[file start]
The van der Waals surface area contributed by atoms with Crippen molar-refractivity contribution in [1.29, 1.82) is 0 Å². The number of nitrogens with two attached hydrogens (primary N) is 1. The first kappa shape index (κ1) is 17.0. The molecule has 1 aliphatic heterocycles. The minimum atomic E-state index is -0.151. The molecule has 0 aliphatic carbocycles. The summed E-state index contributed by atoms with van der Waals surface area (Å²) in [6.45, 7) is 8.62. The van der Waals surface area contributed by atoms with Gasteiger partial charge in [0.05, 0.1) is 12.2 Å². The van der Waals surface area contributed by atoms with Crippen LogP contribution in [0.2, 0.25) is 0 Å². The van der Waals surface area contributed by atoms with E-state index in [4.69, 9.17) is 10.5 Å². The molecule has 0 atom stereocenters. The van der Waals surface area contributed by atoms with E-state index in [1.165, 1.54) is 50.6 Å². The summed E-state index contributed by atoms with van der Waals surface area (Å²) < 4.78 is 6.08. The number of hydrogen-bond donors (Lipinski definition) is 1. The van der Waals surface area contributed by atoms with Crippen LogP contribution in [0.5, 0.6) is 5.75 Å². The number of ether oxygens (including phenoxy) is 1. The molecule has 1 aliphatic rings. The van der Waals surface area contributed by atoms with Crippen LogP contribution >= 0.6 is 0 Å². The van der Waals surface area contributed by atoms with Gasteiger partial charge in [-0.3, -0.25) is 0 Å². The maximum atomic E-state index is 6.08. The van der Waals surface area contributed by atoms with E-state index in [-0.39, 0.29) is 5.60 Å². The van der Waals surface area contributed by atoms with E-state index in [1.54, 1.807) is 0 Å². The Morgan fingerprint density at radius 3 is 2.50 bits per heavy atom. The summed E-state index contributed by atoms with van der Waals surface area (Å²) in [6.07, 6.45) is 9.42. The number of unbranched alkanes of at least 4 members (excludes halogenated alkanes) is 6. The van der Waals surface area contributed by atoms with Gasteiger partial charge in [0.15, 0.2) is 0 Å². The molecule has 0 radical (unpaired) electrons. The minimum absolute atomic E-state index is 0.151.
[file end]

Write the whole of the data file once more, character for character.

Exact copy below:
The van der Waals surface area contributed by atoms with Crippen molar-refractivity contribution in [1.29, 1.82) is 0 Å². The number of nitrogens with two attached hydrogens (primary N) is 1. The first kappa shape index (κ1) is 17.0. The molecule has 1 aliphatic heterocycles. The minimum atomic E-state index is -0.151. The molecule has 0 aliphatic carbocycles. The summed E-state index contributed by atoms with van der Waals surface area (Å²) in [6.45, 7) is 8.62. The van der Waals surface area contributed by atoms with Gasteiger partial charge in [0.05, 0.1) is 12.2 Å². The van der Waals surface area contributed by atoms with Crippen LogP contribution in [0.2, 0.25) is 0 Å². The van der Waals surface area contributed by atoms with E-state index in [4.69, 9.17) is 10.5 Å². The molecule has 0 atom stereocenters. The van der Waals surface area contributed by atoms with E-state index in [1.165, 1.54) is 50.6 Å². The summed E-state index contributed by atoms with van der Waals surface area (Å²) < 4.78 is 6.08. The number of hydrogen-bond donors (Lipinski definition) is 1. The van der Waals surface area contributed by atoms with Crippen LogP contribution in [0.5, 0.6) is 5.75 Å². The number of ether oxygens (including phenoxy) is 1. The molecule has 1 aliphatic rings. The van der Waals surface area contributed by atoms with Crippen LogP contribution >= 0.6 is 0 Å². The van der Waals surface area contributed by atoms with Gasteiger partial charge in [-0.3, -0.25) is 0 Å². The maximum atomic E-state index is 6.08. The van der Waals surface area contributed by atoms with E-state index in [-0.39, 0.29) is 5.60 Å². The van der Waals surface area contributed by atoms with E-state index in [1.54, 1.807) is 0 Å². The Morgan fingerprint density at radius 3 is 2.50 bits per heavy atom. The summed E-state index contributed by atoms with van der Waals surface area (Å²) in [6.07, 6.45) is 9.42. The number of unbranched alkanes of at least 4 members (excludes halogenated alkanes) is 6. The van der Waals surface area contributed by atoms with Gasteiger partial charge in [0.15, 0.2) is 0 Å². The molecule has 0 radical (unpaired) electrons. The minimum absolute atomic E-state index is 0.151.